The month started with a progress report from Sasol on its big Louisiana investment. The 1.5m tonnes/year ethane is expected to achieve “beneficial operation” in the second half of 2018, with the overall project now more than 40% complete. This will “enable around 80% of the total output from [the] Lake Charles Chemicals Project (LCCP) to reach beneficial operation later in 2018 and early 2019. The LCCP project includes units that can produce 450,000 tonnes/year of low density polyethylene (LDPE); 450,000 tonnes/year of linear low density PE (LLDPE); 300,000 tonnes/year of EO/EG (ethylene oxide/ethylene glycol); and 300,000 tonnes/year of ethoxylates and detergent alcohols. The company is also undertaking a detailed review of the Lake Charles project, which is expected to be completed in the third quarter of this year. Sasol said that preliminary finding from the review showed that the expected total capital expenditure for the project could be up to $11bn from an earlier estimate of about $8bn. “While the detailed review is still in progress, current indications are that the estimated capital expenditure increase is mostly due to construction delays caused by higher-than-expected rainfall, higher labor costs, certain of the lump-sum bid contract prices being higher than originally estimated, as well as quantities of bulk materials being in excess of those included in the original estimate,” the company said. A slowdown in the company’s capital spending also caused delays in the project, it said. “As of 30 April this year, the capital expenditure to date on LCCP is $4.5 billion, and the overall project completion has progressed beyond 40%,” the company said. Sasol said that expected returns from the project have declined, taking into account the higher capital estimate and changes in the long-term price assumptions since the final investment decision on LCCP was made in October 2014. The project will continue to be funded from existing credit facilities and group cash flow, the company said.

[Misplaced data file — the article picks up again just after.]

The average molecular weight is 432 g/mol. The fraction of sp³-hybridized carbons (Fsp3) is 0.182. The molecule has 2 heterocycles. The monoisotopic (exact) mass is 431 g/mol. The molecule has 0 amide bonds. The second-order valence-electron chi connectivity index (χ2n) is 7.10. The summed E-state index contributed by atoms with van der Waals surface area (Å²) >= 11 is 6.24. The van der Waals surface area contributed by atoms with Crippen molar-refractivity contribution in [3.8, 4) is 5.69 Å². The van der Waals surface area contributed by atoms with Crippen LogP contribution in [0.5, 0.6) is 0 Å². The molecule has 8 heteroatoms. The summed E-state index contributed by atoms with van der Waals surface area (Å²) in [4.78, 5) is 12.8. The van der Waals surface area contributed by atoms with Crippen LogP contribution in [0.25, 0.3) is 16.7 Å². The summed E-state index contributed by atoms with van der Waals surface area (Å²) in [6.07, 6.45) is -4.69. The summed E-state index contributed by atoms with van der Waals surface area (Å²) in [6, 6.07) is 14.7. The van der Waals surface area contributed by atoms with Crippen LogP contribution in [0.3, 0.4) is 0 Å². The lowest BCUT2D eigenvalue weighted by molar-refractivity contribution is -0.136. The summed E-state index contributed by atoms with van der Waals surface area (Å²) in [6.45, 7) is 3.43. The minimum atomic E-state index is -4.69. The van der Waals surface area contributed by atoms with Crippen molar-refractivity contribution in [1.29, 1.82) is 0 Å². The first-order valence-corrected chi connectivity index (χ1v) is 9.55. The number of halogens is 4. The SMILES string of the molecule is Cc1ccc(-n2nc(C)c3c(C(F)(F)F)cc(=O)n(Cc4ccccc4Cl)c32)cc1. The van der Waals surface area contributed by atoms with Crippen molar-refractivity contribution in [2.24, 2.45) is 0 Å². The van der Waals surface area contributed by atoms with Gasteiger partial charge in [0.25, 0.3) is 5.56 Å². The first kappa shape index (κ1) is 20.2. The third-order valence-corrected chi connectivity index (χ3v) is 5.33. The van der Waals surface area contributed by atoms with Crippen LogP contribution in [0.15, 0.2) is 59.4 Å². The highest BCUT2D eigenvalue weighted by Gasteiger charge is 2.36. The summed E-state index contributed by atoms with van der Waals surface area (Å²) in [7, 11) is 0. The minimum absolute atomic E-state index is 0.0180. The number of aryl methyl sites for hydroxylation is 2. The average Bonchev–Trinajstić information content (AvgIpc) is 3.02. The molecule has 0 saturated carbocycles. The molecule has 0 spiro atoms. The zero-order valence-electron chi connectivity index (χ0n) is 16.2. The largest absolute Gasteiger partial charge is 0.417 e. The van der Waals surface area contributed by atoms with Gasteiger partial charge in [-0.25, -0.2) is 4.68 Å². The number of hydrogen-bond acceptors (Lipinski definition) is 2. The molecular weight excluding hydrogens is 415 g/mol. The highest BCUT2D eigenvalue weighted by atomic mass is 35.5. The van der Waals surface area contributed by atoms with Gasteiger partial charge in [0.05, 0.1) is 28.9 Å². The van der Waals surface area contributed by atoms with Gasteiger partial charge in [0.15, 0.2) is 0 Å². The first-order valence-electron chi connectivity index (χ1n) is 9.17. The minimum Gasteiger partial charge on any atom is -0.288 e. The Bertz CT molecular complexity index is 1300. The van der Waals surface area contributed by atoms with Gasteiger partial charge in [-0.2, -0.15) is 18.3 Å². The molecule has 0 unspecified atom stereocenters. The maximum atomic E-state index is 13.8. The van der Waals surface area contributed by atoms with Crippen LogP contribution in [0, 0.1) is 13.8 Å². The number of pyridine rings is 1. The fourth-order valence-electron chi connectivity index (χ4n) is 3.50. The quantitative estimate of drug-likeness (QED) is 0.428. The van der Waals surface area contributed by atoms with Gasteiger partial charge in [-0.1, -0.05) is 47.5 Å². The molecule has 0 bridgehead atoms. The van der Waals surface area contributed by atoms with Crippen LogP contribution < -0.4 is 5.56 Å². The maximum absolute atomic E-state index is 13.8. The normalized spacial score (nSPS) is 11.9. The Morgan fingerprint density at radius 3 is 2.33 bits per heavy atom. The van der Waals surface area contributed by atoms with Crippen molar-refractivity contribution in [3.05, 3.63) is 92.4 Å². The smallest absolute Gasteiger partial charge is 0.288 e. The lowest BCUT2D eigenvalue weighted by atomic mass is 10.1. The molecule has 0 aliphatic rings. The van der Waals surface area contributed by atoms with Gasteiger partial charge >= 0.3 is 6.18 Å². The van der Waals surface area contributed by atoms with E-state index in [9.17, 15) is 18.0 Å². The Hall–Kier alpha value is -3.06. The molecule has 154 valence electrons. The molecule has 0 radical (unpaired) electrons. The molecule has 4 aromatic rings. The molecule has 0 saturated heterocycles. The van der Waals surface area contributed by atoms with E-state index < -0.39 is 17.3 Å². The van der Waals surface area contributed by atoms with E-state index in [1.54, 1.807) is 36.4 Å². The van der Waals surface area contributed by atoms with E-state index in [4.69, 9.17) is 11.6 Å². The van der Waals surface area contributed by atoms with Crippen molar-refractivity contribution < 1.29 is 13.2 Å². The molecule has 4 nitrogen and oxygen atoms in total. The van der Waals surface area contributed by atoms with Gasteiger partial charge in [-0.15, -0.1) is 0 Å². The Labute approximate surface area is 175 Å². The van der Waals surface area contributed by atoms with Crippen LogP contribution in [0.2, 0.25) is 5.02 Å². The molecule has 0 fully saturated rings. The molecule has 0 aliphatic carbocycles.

In an outstanding series of articles, ICIS continued to document and analyze the continuing saga of forces majeure in European EO this month, with causes ranging from strikes to maintenance. I will not reproduce the articles here, but will pass on a handy map they provided to keep the facts and figures in front of you.
In news that could pretty much only come out of China, Most petrochemical plants at Ningbo City in China’s Zhejiang province are being required to shut operations ahead of the G20 summit in September. According to ICIS, the measure is being taken to improve the air quality over Hangzhou City, the capital of Zhejiang, where leaders of the G20 (Group of 20) member countries will convene on 4-5 September, to discuss a host of issues facing the global economy, including (natch) climate change. Ningbo has an established petrochemical industry cluster, with manufacturing facilities from upstream aromatics and olefins right down the value chain to downstream coatings, dyes and agricultural chemicals. Included in the impromptu holiday is Zhenhai Refining’s 665 KMT/yr EO plant. Is it time to update the old “Potemkin Village” metaphor to something more modern like “Ningbo Chemical Cluster” – just smell how clean the air is, even with all that industry!